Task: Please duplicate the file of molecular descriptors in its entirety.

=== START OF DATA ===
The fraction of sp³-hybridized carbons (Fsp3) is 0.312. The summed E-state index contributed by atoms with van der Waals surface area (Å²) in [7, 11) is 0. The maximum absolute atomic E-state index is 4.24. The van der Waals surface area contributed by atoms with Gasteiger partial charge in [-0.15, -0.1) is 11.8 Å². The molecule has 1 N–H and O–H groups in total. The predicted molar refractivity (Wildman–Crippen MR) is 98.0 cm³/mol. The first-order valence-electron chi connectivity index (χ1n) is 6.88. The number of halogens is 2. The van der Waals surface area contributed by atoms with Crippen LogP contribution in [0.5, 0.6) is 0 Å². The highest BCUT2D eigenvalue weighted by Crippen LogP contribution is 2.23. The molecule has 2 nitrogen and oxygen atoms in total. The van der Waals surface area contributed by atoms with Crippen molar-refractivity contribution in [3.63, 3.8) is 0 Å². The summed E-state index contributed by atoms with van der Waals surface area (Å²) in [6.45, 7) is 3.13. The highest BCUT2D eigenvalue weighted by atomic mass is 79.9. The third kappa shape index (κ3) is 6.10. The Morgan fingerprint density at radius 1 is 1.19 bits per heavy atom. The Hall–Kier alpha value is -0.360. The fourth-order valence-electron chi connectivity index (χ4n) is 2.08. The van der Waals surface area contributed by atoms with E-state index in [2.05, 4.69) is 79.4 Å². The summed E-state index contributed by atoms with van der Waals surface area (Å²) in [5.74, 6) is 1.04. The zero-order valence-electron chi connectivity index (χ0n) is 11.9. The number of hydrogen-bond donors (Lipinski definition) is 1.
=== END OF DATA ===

The fraction of sp³-hybridized carbons (Fsp3) is 0.312. The summed E-state index contributed by atoms with van der Waals surface area (Å²) in [7, 11) is 0. The maximum absolute atomic E-state index is 4.24. The van der Waals surface area contributed by atoms with Gasteiger partial charge in [-0.15, -0.1) is 11.8 Å². The molecule has 1 N–H and O–H groups in total. The predicted molar refractivity (Wildman–Crippen MR) is 98.0 cm³/mol. The first-order valence-electron chi connectivity index (χ1n) is 6.88. The number of halogens is 2. The van der Waals surface area contributed by atoms with Crippen LogP contribution in [0.5, 0.6) is 0 Å². The highest BCUT2D eigenvalue weighted by Crippen LogP contribution is 2.23. The molecule has 2 nitrogen and oxygen atoms in total. The van der Waals surface area contributed by atoms with Crippen molar-refractivity contribution in [3.63, 3.8) is 0 Å². The summed E-state index contributed by atoms with van der Waals surface area (Å²) in [6.45, 7) is 3.13. The highest BCUT2D eigenvalue weighted by atomic mass is 79.9. The third kappa shape index (κ3) is 6.10. The Morgan fingerprint density at radius 1 is 1.19 bits per heavy atom. The Hall–Kier alpha value is -0.360. The fourth-order valence-electron chi connectivity index (χ4n) is 2.08. The van der Waals surface area contributed by atoms with E-state index in [2.05, 4.69) is 79.4 Å². The summed E-state index contributed by atoms with van der Waals surface area (Å²) in [5.74, 6) is 1.04. The zero-order valence-electron chi connectivity index (χ0n) is 11.9. The number of hydrogen-bond donors (Lipinski definition) is 1.